HSBC to invest up to $17bn in expansion and tech
HSBC CEO John Flint has announced that the bank plans to invest as much as $17bn (£12.7bn) in expanding its network and adopting new technology. The bank will invest between $15bn and $17bn “primarily in growth and technology”, Mr Flint said. “After a period of restructuring, it is now time for HSBC to get back into growth mode. The existing strategy is working and provides a strong platform for future profitable growth,” he added. The bank will also target a return on tangible equity of 11% by 2020. Its capital ratio will remain above 14% over the same time period, HSBC said. The investment will be subject to a positive jaws ratio, referring to growth in income that is higher than growth in operating costs. It also aims to “redeploy capital into higher-return businesses”, its strategy update said. The Times Tempus recommends investors sell HSBC shares. The paper believes that expectations for growth are already reflected in the share price.
TSB faces bill for IT upgrade
The Mail reports that TSB could be forced to pay Sabadell, its Spanish owners, £110m a year for the botched IT upgrade which brought chaos to the bank earlier this year. TSB’s CEO Paul Pester has confirmed that Sabis, the digital arm of Sabadell, owns the system's physical infrastructure and the bank paid the Spanish division £110m a year to run the IT.
The City and the UK government must stop their Brexit bickering
The FT’s Patrick Jenkins looks at how big banks are no longer so keen on the long-advocated policy of seeking a post-Brexit system of “mutual recognition” between the UK and EU27.
Fintech threatens to eclipse banks that do not adapt digitally
Francisco Gonzalez, the executive chairman of BBVA, writes in the FT that fintech will soon eclipse banks that fail to adapt digitally. He adds that he believes banks are able to evolve.
Mars expands further into petcare market
Mars is set to acquire Swedish veterinary services provider Anicura from Nordic Capital. The deal comes after Mars bought Linnaeus, the British veterinary care provider, for an undisclosed sum last week.
Citigroup warns on automation
Citigroup has warned that it could cut 10,000 of its technology and operations staff in the next five years, as machines supplant humans at a faster rate. Jamie Forese, the US bank’s president and chief executive of its institutional clients group, said that the roles were “the most fertile for machine processing”. He added that Citi would hire in other areas like sales and research. “What people are doing, the type of work being done by the human rather than the machine will change,” he said. According to research by the FT, if the losses were replicated across the industry, the potential job cuts would represent a steeper rate of cuts than in 2007-17, when almost 60,000 jobs were cut from the eight of the world’s top 10 investment banks.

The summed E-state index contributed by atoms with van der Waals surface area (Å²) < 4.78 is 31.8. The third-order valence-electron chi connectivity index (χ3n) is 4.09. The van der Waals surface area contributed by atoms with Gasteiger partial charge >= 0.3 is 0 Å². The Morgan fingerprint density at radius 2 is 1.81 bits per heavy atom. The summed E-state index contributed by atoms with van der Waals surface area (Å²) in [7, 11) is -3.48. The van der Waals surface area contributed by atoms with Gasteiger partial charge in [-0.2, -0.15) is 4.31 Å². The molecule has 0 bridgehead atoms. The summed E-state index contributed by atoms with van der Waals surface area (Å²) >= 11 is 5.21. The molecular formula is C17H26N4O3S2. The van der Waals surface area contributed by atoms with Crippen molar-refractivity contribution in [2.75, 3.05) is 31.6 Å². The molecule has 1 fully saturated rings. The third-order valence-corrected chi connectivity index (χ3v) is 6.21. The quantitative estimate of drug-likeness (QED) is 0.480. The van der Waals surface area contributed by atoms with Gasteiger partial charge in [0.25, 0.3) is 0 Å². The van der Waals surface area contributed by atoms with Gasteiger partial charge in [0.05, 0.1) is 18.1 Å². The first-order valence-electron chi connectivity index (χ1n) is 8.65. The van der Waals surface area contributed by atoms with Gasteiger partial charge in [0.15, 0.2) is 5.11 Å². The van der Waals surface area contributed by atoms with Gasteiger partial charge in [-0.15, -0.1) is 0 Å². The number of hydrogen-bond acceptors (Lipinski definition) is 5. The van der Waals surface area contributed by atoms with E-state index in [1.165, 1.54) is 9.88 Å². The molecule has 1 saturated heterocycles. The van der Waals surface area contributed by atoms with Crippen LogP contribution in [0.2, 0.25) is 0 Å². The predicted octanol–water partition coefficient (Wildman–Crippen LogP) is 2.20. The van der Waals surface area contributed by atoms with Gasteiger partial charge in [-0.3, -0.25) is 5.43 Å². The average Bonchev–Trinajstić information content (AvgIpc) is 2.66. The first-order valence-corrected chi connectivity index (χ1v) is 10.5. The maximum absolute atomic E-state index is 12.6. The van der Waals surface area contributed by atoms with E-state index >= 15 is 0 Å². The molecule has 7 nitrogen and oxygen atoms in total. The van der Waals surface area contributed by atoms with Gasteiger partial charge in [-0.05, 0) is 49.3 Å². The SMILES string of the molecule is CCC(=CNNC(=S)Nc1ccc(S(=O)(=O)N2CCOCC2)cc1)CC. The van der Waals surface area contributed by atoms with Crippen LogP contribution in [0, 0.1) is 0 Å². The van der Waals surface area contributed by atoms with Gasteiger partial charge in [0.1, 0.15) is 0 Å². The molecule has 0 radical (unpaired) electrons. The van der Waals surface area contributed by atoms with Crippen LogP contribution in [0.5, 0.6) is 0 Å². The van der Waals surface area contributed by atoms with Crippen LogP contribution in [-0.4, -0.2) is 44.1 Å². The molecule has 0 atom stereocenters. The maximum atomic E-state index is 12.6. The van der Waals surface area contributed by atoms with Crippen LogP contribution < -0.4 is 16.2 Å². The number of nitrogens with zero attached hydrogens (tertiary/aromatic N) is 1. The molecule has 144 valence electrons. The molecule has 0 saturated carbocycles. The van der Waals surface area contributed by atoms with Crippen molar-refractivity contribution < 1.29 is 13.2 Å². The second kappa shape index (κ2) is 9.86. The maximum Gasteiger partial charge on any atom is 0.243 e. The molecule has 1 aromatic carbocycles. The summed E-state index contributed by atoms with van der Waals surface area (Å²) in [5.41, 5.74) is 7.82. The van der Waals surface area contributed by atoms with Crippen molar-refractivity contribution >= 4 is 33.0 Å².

StanChart to pursue Hong Kong virtual banking licence
Standard Chartered has revealed it is planning to apply for a virtual banking licence in Hong Kong. The FT says the move suggests the lender is aiming to launch a new banking business in the city.
France tells its banks to set aside more capital
France’s financial stability council has ordered banks in the country to keep extra capital set aside for risks related to a private sector borrowing binge.
Investment banking: stronger franchises emerge 10 years after crisis
Laura Noonan in the FT looks at how big investment banks are now more profitable than they were in the mid-2000s, but notes that shareholders still face low returns on equity.
Daimler forced to recall defective cars
The German government has ordered Daimler to recall 238,000 vehicles in Germany after they were found to be fitted with emissions-cheating software. Across Europe a total of 774,000 diesel vehicles contain “defeat devices” and Daimler said it would recall them all. The diesel versions of the Mercedes C-Class, Vito and GLC models are the main ones affected, the ministry said.
Land Rover Discovery production moved to Slovakia
Jaguar Land Rover (JLR) has said it will move production of its Land Rover Discovery SUV from the West Midlands to Slovakia from next year. The automotive firm said the Solihull factory, where the Discovery is manufactured, will be used to build a new generation of Range Rovers. JLR added that there might be some job losses in the UK as a result.
BCA rejects bid
BCA Marketplace has rejected a £1.6bn takeover approach from Apax Partners. Apax has until July 8 to either announce an intention to make a firm offer for BCA or to announce that it does not plan to make an offer.
Construction output edges up in April
Data from the ONS shows that the UK’s construction output rose 0.5% in April following three consecutive months of contraction. However, on a quarterly basis, construction in the UK continued its recent decline falling by 3.4% in April 2018, the biggest fall since August 2012. The ONS said that the decrease in construction output was driven by falls in both repair and maintenance and new work.